Amantini (Ancient Greek : Ἄμαντες; Latin : Amantinii) was the name of a Pannonian Illyrian tribe. They greatly resisted the Romans but were sold as slaves after their defeat. The Amantini were close to Sirmium, and are generally located between the rivers Drava and Sava.
The Scordisci were a Celtic Iron Age cultural group centered in the territory of present-day Serbia, at the confluence of the Savus (Sava), Dravus (Drava) and Danube rivers. They were historically notable from the beginning of the third century BC until the turn of the common era, and consolidated into a tribal state. At their zenith, their core territory stretched over regions comprising parts of present-day Serbia, Croatia, Bulgaria and Romania, while their influence spread even further. After the Roman conquest in the 1st century AD, their territories were included into the Roman provinces of Pannonia, Moesia and Dacia.
The Illyrians were a group of Indo-European tribes, who inhabited the western Balkan Peninsula in ancient times. They constituted one of the three main Paleo-Balkan populations in the Balkans, along with the Thracians and Greeks.
The Bosna is the third longest river in Bosnia and Herzegovina, and is considered one of the country's three major internal rivers, along with the Neretva and the Vrbas; the other three major rivers of Bosnia and Herzegovina are the Una, to the northwest, the Sava, to the north, and the Drina, to the east. It is the namesake of Bosnia. The river Bosna flows for 282 kilometers (175 mi).
Agron was an Illyrian king of the Ardiaean Kingdom in the 3rd century BC, ruling c. 250–231 BC. The son of Pleuratus II, Agron succeeded in reconquering southern Illyria, which had been under the control of Epirus since the time of Pyrrhus, and in extending Illyrian rule over many cities in the Adriatic region, including Corcyra, Epidamnos, and Pharos.
Taulantii or Taulantians were an Illyrian people that lived on the Adriatic coast of southern Illyria. They dominated at various times much of the plain between the rivers Drin and Aous. Their central area was the hinterland of Epidamnos-Dyrrhachion, corresponding to present-day Tirana and the region between the valleys of Mat and Shkumbin. The Taulantii are among the oldest attested Illyrian peoples, who established a powerful kingdom in southern Illyria. They are among the peoples who most marked Illyrian history, and thus found their place in the numerous works of historians in classical antiquity.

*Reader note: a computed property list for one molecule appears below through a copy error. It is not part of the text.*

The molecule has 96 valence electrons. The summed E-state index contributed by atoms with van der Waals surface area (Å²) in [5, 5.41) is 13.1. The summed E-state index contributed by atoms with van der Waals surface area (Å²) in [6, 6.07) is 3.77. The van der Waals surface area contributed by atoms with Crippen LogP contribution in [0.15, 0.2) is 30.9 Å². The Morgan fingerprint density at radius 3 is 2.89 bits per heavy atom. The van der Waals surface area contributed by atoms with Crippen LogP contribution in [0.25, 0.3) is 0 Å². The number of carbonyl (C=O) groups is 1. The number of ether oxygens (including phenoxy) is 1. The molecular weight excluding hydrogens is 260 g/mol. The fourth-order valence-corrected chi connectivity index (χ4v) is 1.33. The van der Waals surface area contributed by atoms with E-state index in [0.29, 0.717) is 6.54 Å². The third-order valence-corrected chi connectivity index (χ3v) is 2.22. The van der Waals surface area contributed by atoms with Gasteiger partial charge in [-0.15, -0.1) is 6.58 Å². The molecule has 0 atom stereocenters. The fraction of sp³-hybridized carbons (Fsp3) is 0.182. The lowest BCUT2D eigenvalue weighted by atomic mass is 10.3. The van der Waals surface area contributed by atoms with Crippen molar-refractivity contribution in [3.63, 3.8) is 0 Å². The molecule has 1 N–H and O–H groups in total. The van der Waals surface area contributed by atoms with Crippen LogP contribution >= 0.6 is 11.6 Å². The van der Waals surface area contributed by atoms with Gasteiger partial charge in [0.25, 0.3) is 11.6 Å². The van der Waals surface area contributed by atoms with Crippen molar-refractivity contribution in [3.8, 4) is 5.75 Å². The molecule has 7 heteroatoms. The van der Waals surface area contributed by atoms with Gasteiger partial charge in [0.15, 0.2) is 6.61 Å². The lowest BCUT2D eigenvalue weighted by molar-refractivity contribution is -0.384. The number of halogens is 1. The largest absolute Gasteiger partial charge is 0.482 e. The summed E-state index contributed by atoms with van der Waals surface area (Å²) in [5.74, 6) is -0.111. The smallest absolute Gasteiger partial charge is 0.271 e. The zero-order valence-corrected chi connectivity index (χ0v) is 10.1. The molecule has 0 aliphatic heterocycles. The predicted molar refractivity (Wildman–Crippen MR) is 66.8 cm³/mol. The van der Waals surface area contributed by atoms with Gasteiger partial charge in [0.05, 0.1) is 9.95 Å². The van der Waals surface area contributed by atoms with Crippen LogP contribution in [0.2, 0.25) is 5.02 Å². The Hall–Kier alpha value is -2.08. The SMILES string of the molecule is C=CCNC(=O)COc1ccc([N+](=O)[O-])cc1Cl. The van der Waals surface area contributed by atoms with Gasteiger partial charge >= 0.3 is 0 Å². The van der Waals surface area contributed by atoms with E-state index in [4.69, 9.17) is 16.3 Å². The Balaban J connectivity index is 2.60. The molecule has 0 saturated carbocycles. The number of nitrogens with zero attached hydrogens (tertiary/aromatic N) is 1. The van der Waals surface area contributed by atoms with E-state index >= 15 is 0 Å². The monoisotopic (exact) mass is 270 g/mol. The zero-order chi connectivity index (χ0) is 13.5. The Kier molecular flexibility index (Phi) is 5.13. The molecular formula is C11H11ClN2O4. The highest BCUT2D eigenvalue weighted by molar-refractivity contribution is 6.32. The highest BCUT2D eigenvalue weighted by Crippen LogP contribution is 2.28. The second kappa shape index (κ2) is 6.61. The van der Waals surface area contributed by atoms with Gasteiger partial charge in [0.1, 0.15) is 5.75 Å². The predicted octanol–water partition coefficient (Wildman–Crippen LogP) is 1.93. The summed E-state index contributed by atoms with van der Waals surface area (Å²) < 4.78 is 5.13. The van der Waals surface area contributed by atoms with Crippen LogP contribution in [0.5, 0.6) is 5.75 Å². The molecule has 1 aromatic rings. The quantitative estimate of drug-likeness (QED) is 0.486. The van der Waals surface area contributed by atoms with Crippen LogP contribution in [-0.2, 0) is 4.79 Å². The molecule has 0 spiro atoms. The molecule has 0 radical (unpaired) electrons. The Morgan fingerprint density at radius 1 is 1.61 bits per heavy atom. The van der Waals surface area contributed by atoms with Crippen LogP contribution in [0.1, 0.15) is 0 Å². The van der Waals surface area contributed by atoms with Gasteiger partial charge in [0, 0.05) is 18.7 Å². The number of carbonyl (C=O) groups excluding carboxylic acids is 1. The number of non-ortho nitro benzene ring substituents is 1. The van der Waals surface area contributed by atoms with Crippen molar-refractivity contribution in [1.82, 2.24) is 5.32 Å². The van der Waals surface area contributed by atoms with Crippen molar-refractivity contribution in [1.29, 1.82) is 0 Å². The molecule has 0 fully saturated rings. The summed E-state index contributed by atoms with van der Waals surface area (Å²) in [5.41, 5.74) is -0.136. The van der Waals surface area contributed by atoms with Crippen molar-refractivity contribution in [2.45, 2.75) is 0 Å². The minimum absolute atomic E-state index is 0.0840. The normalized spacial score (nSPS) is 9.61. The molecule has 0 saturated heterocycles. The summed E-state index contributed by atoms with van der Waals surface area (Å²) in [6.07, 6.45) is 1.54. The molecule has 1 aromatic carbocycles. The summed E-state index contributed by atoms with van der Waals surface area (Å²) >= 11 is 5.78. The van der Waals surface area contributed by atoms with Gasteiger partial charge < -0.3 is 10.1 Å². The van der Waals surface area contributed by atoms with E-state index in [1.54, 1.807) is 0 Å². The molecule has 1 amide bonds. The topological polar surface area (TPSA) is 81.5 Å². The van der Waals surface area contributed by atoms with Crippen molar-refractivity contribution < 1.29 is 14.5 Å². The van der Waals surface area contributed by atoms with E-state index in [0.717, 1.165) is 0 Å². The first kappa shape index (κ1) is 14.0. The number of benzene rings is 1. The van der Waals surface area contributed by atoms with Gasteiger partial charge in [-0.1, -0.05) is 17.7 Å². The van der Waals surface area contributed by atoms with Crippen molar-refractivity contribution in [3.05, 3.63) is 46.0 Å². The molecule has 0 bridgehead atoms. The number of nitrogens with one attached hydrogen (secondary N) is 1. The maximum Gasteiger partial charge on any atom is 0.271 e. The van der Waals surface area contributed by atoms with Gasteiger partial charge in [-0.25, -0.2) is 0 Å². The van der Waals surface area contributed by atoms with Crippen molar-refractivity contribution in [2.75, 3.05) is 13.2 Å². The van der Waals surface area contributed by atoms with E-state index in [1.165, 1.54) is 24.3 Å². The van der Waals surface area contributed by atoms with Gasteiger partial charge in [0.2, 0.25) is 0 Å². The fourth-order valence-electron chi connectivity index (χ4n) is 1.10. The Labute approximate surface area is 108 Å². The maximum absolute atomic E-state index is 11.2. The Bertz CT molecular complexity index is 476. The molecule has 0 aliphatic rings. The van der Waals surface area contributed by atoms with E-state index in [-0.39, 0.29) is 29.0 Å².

The Histri were an ancient people inhabiting the Istrian peninsula, to which they gave the name. Their territory stretched to the neighbouring Gulf of Trieste and bordered the Iapydes in the hinterland of Tarsatica. The Histri fomed a kingdom.
The Autariatae or Autariatai were an Illyrian people that lived between the valleys of the Lim and the Tara, beyond the northern Albanian mountains, and the valley of West Morava. Their territory was located inland from the Ardiaei and the Lake Skodra, extending east to the Dardani and north or northeast to the Triballi.
Bato the Daesitiate was a chieftain of the Daesitiates, an Illyrian tribe which fought against the Roman Empire between 6 and 9 AD in a conflict known as Bellum Batonianum.
The Bellum Batonianum was a military conflict fought in the Roman province of Illyricum in the 1st century AD, in which an alliance of native peoples of the two regions of Illyricum, Dalmatia and Pannonia, revolted against the Romans. The rebellion began among native peoples who had been recruited as auxiliary troops for the Roman army. They were led by Bato the Daesitiate, a chieftain of the Daesitiatae in the central part of present-day Bosnia, and were later joined by the Breuci, a tribe in Pannonia led by Bato the Breucian. Many other tribes in Illyria also joined the revolt.